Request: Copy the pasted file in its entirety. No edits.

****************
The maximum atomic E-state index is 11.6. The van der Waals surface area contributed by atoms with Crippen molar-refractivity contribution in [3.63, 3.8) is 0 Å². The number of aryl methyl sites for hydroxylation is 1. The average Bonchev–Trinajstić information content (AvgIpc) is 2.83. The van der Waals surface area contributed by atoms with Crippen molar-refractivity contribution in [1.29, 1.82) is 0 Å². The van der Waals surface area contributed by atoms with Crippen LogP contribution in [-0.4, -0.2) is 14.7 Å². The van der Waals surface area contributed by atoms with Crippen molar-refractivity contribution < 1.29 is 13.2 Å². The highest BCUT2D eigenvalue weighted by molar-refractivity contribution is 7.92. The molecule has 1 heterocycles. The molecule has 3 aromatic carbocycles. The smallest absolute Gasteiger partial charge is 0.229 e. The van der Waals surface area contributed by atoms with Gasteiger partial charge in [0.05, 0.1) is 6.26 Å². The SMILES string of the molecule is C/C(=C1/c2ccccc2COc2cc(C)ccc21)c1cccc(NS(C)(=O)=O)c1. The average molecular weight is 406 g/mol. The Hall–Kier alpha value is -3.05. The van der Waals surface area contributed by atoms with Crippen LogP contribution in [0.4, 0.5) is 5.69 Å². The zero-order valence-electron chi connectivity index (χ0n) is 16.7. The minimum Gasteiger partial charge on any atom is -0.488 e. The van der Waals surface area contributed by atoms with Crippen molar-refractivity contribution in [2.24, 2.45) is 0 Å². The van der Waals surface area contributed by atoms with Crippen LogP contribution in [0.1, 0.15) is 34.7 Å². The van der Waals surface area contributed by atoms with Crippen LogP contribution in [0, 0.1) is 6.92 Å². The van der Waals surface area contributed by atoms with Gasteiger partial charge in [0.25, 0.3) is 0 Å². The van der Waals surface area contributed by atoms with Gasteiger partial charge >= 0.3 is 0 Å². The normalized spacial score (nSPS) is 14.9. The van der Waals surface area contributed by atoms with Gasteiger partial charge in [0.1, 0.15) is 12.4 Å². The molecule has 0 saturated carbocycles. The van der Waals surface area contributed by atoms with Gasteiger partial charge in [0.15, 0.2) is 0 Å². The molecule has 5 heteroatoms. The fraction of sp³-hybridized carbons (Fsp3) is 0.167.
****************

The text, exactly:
The maximum atomic E-state index is 11.6. The van der Waals surface area contributed by atoms with Crippen molar-refractivity contribution in [3.63, 3.8) is 0 Å². The number of aryl methyl sites for hydroxylation is 1. The average Bonchev–Trinajstić information content (AvgIpc) is 2.83. The van der Waals surface area contributed by atoms with Crippen molar-refractivity contribution in [1.29, 1.82) is 0 Å². The van der Waals surface area contributed by atoms with Crippen LogP contribution in [-0.4, -0.2) is 14.7 Å². The van der Waals surface area contributed by atoms with Crippen molar-refractivity contribution < 1.29 is 13.2 Å². The highest BCUT2D eigenvalue weighted by molar-refractivity contribution is 7.92. The molecule has 1 heterocycles. The molecule has 3 aromatic carbocycles. The smallest absolute Gasteiger partial charge is 0.229 e. The van der Waals surface area contributed by atoms with Gasteiger partial charge in [0.05, 0.1) is 6.26 Å². The SMILES string of the molecule is C/C(=C1/c2ccccc2COc2cc(C)ccc21)c1cccc(NS(C)(=O)=O)c1. The average molecular weight is 406 g/mol. The Hall–Kier alpha value is -3.05. The van der Waals surface area contributed by atoms with Crippen LogP contribution in [0.4, 0.5) is 5.69 Å². The zero-order valence-electron chi connectivity index (χ0n) is 16.7. The minimum Gasteiger partial charge on any atom is -0.488 e. The van der Waals surface area contributed by atoms with Crippen molar-refractivity contribution in [2.24, 2.45) is 0 Å². The van der Waals surface area contributed by atoms with Crippen LogP contribution in [0.1, 0.15) is 34.7 Å². The van der Waals surface area contributed by atoms with Crippen LogP contribution in [0, 0.1) is 6.92 Å². The van der Waals surface area contributed by atoms with Gasteiger partial charge in [0.25, 0.3) is 0 Å². The van der Waals surface area contributed by atoms with Gasteiger partial charge >= 0.3 is 0 Å². The normalized spacial score (nSPS) is 14.9. The van der Waals surface area contributed by atoms with Gasteiger partial charge in [0.1, 0.15) is 12.4 Å². The molecule has 0 saturated carbocycles. The van der Waals surface area contributed by atoms with Gasteiger partial charge in [0.15, 0.2) is 0 Å². The molecule has 5 heteroatoms. The fraction of sp³-hybridized carbons (Fsp3) is 0.167.